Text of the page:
E s was just a suspicion. The smoking Ferrari engines made the competition suspicious. Was it all right, or did Ferrari find a way to get around the oil consumption limit of 0.6 liters per 100 kilometers? And if so, how? The engine engineers racked their brains about how to outsmart Article 20 of the technical regulations. Until someone had the idea that you could press the oil into the combustion chambers through a 'leaky' seal in the compressor of the turbocharger, but not count it for consumption because the turbocharger is by definition not an engine.
On 14 May, Mercedes sent a request to the FIA. The engine engineers in Brixworth wanted to know whether the oil consumed in the turbocharger also counts to the 0.6 liters. And should this be the case, would the combined consumption of lubricant in the engine and turbocharger have to be taken into account for the consumption limit?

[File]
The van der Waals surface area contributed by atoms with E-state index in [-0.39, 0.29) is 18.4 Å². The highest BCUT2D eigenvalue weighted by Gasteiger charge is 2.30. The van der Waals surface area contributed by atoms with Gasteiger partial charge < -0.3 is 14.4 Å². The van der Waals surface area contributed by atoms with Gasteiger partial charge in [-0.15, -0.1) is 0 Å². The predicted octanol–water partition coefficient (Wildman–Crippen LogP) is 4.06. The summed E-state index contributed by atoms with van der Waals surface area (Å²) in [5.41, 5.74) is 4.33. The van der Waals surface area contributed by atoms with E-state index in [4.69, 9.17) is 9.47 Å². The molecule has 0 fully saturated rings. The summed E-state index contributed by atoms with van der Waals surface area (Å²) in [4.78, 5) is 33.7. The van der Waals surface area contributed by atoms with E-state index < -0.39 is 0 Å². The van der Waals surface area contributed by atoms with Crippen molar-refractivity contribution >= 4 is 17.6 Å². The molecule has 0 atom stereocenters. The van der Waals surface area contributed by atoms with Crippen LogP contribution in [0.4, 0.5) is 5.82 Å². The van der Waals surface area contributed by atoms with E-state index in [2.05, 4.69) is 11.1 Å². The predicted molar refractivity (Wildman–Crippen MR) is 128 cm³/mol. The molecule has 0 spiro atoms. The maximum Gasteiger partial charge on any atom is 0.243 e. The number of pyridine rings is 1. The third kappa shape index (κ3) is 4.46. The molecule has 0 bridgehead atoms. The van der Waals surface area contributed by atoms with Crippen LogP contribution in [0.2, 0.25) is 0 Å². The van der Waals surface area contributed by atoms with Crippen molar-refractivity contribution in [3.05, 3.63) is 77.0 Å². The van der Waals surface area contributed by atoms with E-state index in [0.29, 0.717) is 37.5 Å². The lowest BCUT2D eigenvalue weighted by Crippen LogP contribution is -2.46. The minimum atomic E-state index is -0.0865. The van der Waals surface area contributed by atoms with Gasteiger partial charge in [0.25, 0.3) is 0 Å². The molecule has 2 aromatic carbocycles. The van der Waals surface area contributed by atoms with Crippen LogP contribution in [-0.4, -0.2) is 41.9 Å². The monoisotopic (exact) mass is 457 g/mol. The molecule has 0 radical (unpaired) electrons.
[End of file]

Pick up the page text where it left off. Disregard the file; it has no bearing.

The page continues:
The turbocharger is part of the engine
Charlie Whiting's answer came straight away . The FIA race director made it clear in a circular to the four engine manufacturers that all oils used in the drive unit fall under Article 20. From the perspective of the world association, the turbocharger is part of the engine. Accordingly, the oil burned in the combustion engine and the turbocharger must count towards the total consumption.
The shot from Mercedes was obviously aimed at Ferrari. But he missed his goal. We hear from FIA circles that none of the four engine manufacturers need to convert their oil system or the turbocharger. If someone had cheated in this area, they would have had to modify their turbochargers with immediate effect. A separate oil circuit for the turbocharger was also not found in any of the controls. With that the subject is off the table. The battery affair, however, is still smoldering. But there should still be clarity over the course of the weekend.